Fort Lane, Oregon Territory, November 23, 1855.
Major E. D. Townsend, Asst. Adjt.-General, U.S.A.
    Headquarters Department of the Pacific, Benicia, California:
        Major:--Having already advised you of the fact of my arrival at this post, with a part of the escort of Lieut. Robert S. Williamson, Topographical Engineers, upon his recent survey and exploration, I beg leave to make the following report in relation to the expedition, but having no connection with its objects and results, as determined by Lieutenant Williamson.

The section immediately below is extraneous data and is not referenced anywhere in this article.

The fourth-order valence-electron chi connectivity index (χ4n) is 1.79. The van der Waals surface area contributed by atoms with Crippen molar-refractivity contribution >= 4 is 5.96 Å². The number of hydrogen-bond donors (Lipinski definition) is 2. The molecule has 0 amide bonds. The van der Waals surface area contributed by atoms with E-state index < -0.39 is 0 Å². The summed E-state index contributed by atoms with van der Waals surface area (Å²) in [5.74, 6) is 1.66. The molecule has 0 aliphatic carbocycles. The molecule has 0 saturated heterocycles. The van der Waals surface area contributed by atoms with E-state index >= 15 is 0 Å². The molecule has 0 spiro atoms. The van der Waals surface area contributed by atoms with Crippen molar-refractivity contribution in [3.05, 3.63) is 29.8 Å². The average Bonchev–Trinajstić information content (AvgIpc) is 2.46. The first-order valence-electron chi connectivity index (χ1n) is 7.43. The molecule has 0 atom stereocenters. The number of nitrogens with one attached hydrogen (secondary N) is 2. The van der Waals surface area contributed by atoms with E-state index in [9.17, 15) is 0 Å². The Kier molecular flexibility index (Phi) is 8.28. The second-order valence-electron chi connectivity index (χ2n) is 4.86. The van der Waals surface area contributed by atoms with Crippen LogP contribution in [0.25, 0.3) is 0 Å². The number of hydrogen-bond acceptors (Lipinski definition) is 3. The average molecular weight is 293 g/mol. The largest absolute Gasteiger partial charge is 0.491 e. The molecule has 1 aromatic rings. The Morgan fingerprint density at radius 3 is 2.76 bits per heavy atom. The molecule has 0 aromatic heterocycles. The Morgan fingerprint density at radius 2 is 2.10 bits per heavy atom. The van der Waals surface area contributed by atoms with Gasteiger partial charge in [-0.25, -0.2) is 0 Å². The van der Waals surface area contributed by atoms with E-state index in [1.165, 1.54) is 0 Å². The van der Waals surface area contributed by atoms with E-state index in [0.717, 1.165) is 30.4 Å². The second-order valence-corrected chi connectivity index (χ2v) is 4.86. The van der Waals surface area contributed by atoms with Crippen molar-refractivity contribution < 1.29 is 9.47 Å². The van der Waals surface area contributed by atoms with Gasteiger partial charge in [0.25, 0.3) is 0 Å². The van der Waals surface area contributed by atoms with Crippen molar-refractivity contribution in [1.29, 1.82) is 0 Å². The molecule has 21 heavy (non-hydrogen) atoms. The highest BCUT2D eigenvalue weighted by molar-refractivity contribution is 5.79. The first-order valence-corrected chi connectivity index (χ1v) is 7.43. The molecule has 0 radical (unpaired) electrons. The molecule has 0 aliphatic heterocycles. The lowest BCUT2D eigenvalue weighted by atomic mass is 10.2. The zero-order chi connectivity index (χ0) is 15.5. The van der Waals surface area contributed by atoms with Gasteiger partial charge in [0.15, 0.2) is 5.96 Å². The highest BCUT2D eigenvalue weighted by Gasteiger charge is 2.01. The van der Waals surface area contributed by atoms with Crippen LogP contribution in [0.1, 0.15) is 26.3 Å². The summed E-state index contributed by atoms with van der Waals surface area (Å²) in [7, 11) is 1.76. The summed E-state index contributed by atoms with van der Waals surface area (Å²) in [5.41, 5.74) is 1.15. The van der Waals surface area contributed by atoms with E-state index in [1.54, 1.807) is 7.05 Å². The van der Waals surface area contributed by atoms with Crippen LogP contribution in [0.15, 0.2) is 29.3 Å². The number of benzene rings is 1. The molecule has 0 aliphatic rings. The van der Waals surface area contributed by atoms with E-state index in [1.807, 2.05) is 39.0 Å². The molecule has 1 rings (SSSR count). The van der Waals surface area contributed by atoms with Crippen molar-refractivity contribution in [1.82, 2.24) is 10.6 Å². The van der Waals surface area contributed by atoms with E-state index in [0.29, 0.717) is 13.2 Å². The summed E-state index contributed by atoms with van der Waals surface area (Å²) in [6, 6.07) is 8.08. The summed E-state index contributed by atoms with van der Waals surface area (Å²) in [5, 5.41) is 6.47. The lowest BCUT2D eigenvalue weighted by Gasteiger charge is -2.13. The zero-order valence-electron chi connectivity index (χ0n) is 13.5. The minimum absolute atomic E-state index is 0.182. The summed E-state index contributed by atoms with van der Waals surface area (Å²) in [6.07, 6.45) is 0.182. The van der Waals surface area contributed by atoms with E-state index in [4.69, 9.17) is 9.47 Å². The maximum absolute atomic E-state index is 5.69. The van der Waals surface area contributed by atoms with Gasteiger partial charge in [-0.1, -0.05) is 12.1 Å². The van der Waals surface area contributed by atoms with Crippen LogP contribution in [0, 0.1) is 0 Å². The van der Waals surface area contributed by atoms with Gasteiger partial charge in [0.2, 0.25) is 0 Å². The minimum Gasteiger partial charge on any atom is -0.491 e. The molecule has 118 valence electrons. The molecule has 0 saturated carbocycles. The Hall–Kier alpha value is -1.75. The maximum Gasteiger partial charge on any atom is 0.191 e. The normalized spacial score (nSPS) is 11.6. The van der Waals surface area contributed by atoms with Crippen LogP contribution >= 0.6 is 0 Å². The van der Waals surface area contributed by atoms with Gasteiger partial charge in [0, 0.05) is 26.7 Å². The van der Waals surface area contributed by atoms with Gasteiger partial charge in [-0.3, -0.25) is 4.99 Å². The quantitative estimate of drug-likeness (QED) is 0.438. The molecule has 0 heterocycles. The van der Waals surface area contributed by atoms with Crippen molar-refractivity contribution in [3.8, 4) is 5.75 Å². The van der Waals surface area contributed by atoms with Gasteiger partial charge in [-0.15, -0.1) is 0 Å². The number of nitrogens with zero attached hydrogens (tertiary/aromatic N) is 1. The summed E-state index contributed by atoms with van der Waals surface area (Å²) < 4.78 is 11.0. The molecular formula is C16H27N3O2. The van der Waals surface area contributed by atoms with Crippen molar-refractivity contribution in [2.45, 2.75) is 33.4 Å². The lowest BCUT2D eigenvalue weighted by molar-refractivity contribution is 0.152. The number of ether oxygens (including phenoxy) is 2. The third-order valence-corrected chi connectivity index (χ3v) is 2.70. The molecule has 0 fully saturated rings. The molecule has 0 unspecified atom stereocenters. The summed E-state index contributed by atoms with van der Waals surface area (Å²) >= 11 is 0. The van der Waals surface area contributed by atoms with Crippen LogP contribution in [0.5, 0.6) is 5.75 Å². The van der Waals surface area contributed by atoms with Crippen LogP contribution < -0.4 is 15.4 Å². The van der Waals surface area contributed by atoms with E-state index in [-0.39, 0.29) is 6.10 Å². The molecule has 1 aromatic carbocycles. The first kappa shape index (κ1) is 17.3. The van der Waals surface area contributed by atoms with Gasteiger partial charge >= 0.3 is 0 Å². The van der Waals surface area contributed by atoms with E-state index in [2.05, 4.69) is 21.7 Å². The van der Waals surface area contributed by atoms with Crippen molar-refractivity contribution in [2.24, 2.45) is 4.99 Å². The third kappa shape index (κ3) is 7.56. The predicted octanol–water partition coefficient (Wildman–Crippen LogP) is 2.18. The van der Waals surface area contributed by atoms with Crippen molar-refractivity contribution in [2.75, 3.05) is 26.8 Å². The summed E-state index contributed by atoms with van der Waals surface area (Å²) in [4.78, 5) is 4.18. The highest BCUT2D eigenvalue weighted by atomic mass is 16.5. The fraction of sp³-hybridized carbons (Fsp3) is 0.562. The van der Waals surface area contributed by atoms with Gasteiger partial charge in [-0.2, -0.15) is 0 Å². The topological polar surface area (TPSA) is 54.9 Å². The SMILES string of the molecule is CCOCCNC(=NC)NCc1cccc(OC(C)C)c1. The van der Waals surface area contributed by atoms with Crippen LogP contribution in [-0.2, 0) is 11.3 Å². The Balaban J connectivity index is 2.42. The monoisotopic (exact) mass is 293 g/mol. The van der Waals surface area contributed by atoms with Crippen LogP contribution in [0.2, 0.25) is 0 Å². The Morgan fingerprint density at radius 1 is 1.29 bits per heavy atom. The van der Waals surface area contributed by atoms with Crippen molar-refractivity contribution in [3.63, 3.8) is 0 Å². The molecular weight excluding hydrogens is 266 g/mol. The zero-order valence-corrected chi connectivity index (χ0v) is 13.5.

The detachment of Company D, 3rd Artillery (acting as infantry) and of Companies D and E, 4th Infantry, left Fort Reading under the command of Lieut. George Crook, 4th Infantry(1) on the 26th of July, with the pack train. I was detained at that post by severe indisposition until the 28th, when I started with the detachment (C and E) of the 1st Dragoons, under charge of Lieut. John B. Hood, 4th Infantry(2), and with Lieutenant Williamson's party. On the 29th we overtook Lieutenant Crook encamped at Macomber's Flats on Battle Creek, about thirty miles from Fort Reading. From this point our march was continuous and uninterrupted, save by such delays as became necessary to recruit our animals, to bring up the sick and stragglers of the command, and to enable Lieutenant Williamson to make reconnaissances of the country. Our route from Fort Reading to Canoe Creek lay across the western spur of the Sierra Nevada under Lassen's Butte, and a portion of it, together with that along Canoe Creek, through valleys and tablelands filled with confused masses of lava or pedregal, and thickly overgrown with manzanita and artemisia bushes. From its mouth to that of Fall River we passed through a mountainous country, characterized by the same pedregal formation, and the soil producing the same species of bushes, with here and there a scattered growth of pines. Crossing Pit River below and near the canon above Fall River (where Lieut. Hood left us and Lieut. Philip H. Sheridan, 4th Infantry, joined), and ascending a precipitous bluff, we saw but little difference in the features of the country. Above the cañon we passed into a broad bottom, producing a fine growth of grass, but abounding in pools of stagnant water, and through which the river flowed with a sluggish current. Except while following an emigrant trail, the soft and porous soil of the valley made our march a painful and fatiguing one to our over-packed animals and foot soldiers. Leaving Pit River at the point where it began to flow to the southward, we passed over an easy, though hilly, road and through a very picturesque country, and encamped in a beautiful little valley, watered by a fine little stream, about ten miles to north of the river. From this encampment we struck due north to Wright Lake, and thence to Rhett Lake and Lost River, the country presenting no attractive features, being mostly a barren waste, destitute of water and healthy vegetation. Along Lost River there are some few patches of fine grass, but for the greater part of the distance we traveled up to it, no other vegetation was to be seen except the artemisia or wild sage. Having crossed Lost River on its Natural Bridge, and ascending to the head of its southern bend, we struck across to Klamath Lake, and following its shores along the base of the hills we came upon the Klamath River. Ascending the river, after an easy day's march, we reached the lower extremity of the Great Klamath Marsh. We found in our course around the marsh several Indian rancherias, all of which were deserted by the inhabitants on our approach. Quite a number of the Indians, however, came into our camp in the evening, and the next day rendered us a great deal of assistance in crossing the river--guiding us to the ford and furnishing canoes to convey our packs. We marched twelve miles over marshy ground to a small stream--a tributary of the Klamath--and encamped, proceeding the succeeding day on our course towards the Deschutes River. Wherever, during the march, our route led us through pine forests, we found the ground thickly strewn with fallen timber, frequently compelling us to double the distance between the points of our route, and almost everywhere to make our own road, and but rarely finding hard ground to travel over. We reached the Deschutes River on the 26th August, and about thirty-five miles from the point where we struck it established a permanent camp, and Lieutenant Williamson proceeded with Lieutenant Sheridan and the dragoons to explore for a pass through the Cascade Range into the Willamette Valley. We joined him again on the 2nd September, and having established a depot camp in the vicinity of Snow Creek--a tributary of the Deschutes River--in the Cascade Range, about 120 miles south of the Dalles of the Columbia, Lieutenant Williamson started upon another exploration. Leaving Lieutenant Crook in charge of the camp, I proceeded with Lieutenant Abbott (Topographical Engineers) and the pack train to Fort Dalles to procure additional supplies for the expedition. The character of the country between Klamath Marsh and the Dalles has been so well described by Colonel Fremont in his report of his exploration of 1843-44 that I deem any further description in this report unnecessary.(4) We returned from Fort Dalles on the 23rd September, and Lieutenant Williamson having dispensed with the services of the artillery and infantry detachments (as an escort) in the further prosecution of his survey, I began on the 24th the return march by way of Fort Lane. Crossing the summit of the range in the vicinity of our camp, and passing in our route a series of beautiful lakes, with fine grass on their borders and shut in by magnificent forests of pine, we pursued (the course of) a small stream, which proved to be the main branch of the Deschutes River, and diverging from it after a few hours' travel reached the southern tributary of the same river, about ten miles above our first permanent camp. Here we came into the emigrant road leading into the Willamette Valley, and following up the southern branch of the river to its source we crossed the summit of the Cascade Range, and on the 1st October struck the headwaters of the main fork of the Willamette River. Our road led for sixty miles through a dense pine forest, with here and there open spaces, in which we found fine grazing for our animals, and crossed the river some thirty miles from where it entered the valley. Between our depot camp and the emigrant road we found the ground thickly strewn with fallen timber, and in many places very boggy. The road--opened by the emigration of 1853--enters the Willamette Valley and strikes the principal California trail near Eugene City. Proceeding up the valley we crossed the Calapooia Mountains and halted at Winchester on the South Umpqua River to recruit our animals.(5) Hearing there of the outrages committed by the Indians in the Rogue River Valley, I proceeded at once, notwithstanding the exhausted condition of my animals, and although many of my men were quite footsore, by rapid marches to Fort Lane, and reported on the 17th October to the commanding officer of the post. The subsequent movements of the command are already known to the commanding general, and it is therefore unnecessary to state them here.(6)